The U.S. Supreme Court is considering whether a person can be charged with a crime for refusing a breath, blood or alcohol test if the police do not have a search warrant in what could have huge implications for drunk driving cases.

Three similar cases have been brought in front of the U.S. Supreme Court recently. The Court has decided to combine the three cases into one hearing in a joint one-hour session.

On December 11th, the Court decided to officially consolidate the three cases, two from North Dakota and one from Minnesota, dealing with the issue of breath tests without a search warrant. The lead case is Danny Birchfield v. North Dakota in which the U.S. Supreme Court will review a decision by the Supreme Court of North Dakota that they state “may criminalize any refusal” by a driver to submit to a breath, blood or urine test, according to the filing.

Advocacy groups, such as Mothers Against Drunk Driving, supports penalties for suspected drunken drivers who refuse a chemical test, wrote Becky Iannotta, wrote the communications manager at the organization’s national office in Washington, D.C.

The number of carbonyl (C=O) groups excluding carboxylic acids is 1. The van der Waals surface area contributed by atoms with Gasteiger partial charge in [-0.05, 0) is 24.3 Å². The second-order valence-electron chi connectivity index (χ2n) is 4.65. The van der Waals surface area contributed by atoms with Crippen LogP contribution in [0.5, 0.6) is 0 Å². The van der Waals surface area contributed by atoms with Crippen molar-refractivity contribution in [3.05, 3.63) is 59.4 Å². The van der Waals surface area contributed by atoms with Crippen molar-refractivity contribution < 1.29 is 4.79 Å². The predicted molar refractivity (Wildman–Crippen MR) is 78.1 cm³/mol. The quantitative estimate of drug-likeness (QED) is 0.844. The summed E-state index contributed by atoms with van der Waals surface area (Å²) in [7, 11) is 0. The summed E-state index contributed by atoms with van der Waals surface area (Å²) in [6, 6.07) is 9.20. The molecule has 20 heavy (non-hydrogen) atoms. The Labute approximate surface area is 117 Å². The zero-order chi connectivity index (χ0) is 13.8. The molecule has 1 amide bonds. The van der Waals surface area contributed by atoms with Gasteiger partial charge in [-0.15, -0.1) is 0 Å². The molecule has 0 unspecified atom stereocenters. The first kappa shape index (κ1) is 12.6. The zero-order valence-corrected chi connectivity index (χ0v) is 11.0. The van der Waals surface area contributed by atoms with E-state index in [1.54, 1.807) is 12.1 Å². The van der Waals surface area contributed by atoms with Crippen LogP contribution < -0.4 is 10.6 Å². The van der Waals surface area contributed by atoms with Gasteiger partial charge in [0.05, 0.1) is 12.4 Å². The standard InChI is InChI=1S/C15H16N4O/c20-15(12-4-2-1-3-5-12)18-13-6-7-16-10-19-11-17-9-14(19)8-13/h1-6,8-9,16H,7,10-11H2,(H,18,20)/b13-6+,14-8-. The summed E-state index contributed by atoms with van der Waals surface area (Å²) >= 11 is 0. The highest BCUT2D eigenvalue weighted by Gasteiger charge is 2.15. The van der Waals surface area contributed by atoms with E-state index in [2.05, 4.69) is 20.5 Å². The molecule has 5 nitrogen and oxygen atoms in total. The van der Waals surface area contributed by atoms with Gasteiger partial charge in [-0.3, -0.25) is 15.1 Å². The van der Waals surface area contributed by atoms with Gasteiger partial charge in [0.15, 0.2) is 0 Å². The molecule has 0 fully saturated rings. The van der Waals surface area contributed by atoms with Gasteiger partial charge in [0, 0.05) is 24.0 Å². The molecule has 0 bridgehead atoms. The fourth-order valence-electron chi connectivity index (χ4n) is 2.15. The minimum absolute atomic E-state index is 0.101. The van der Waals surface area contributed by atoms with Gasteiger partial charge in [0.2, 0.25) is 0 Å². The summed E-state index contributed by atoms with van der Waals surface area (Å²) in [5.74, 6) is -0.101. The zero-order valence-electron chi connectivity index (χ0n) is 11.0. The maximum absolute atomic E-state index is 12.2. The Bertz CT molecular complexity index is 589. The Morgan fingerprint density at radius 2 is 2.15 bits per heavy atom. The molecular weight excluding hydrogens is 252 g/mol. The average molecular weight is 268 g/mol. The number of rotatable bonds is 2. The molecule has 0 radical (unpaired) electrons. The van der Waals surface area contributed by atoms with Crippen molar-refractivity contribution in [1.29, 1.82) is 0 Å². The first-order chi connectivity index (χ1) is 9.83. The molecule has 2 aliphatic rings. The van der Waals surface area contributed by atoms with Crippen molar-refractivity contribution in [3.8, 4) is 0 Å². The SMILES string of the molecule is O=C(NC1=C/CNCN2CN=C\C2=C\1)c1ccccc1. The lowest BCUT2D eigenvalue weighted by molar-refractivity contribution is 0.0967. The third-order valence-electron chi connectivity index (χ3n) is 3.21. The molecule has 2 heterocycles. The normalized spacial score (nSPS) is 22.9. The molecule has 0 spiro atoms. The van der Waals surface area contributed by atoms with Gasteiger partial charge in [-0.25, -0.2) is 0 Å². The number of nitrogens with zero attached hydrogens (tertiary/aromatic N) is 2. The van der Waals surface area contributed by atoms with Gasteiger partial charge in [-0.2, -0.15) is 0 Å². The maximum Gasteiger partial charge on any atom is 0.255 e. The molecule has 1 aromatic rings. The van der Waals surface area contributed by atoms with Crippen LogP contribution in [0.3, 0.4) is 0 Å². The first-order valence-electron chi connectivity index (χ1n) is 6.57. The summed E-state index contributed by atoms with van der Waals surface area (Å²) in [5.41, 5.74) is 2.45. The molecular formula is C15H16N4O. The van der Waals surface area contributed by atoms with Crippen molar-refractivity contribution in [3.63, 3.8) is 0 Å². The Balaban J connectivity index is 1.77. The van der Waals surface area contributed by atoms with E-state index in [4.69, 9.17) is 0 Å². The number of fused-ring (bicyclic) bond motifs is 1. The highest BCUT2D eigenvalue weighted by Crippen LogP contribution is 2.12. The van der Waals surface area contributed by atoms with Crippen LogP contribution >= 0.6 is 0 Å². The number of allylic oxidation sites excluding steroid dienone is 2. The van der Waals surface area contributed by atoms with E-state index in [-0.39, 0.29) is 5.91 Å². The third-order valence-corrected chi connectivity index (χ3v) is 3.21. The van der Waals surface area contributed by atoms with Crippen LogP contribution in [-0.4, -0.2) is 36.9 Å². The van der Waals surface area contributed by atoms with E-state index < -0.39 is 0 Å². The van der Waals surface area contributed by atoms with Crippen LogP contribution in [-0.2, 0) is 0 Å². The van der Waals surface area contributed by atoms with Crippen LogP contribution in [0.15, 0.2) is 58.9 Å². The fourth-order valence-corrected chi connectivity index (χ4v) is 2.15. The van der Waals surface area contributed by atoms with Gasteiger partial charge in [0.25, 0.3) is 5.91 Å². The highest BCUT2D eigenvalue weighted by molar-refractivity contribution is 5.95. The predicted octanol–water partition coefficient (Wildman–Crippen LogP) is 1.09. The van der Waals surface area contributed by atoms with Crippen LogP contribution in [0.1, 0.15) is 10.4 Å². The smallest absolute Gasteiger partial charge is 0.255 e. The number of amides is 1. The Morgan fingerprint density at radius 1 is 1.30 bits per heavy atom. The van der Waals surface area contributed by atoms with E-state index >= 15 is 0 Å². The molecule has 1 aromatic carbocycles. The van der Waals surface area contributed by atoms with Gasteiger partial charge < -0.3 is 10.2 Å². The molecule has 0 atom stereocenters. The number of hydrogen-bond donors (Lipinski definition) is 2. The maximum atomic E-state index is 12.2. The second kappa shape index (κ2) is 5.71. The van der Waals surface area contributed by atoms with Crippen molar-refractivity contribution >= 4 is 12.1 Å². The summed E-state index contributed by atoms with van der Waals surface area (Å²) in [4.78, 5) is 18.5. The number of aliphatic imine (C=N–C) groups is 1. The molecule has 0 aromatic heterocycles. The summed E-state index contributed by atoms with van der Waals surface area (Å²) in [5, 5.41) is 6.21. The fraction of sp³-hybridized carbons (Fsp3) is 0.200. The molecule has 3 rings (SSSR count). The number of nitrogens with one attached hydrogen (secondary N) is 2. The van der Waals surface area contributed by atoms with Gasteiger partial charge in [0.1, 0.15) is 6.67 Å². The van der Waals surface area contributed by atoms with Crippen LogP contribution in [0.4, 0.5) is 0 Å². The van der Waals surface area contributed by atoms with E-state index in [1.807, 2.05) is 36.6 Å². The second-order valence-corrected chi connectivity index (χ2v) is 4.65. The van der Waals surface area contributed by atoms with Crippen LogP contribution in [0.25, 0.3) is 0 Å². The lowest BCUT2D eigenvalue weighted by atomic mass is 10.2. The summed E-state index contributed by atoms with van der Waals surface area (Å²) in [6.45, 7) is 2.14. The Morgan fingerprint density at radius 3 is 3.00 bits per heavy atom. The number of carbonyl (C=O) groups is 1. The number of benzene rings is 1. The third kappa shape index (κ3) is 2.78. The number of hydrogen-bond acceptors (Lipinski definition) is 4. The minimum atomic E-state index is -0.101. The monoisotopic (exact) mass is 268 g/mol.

“Law enforcement needs to have all tools at their disposal to keep our roads safe from drunk driving, which kills 10,000 people every year,” Iannotta said.

In most states, is becomes a Catch-22 issue for clients, because if they exercise their legal right to refuse any roadside tests, they will end up getting additional charges because of the refusal.

An article in USA Today, offers some additional context on the Court’s previous findings.

The Supreme Court has ruled in general that police cannot search a driver or vehicle upon arrest without a warrant unless it’s for their own personal safety or to preserve evidence.

The court ruled in 2013 that police could not conduct blood tests for drunk driving without a warrant. Based on that, the challengers in the Minnesota and North Dakota cases said, refusing such tests should not constitute a separate crime.

“Nationwide, it is certain that tens, and perhaps hundreds, of thousands of people are subjected to criminal penalties under these statutes every year — and if the arguments presented here are correct, the federal constitutional rights of all of these people are being infringed,” their brief to the high court said.

Stay tuned as we will share their ruling, when available.

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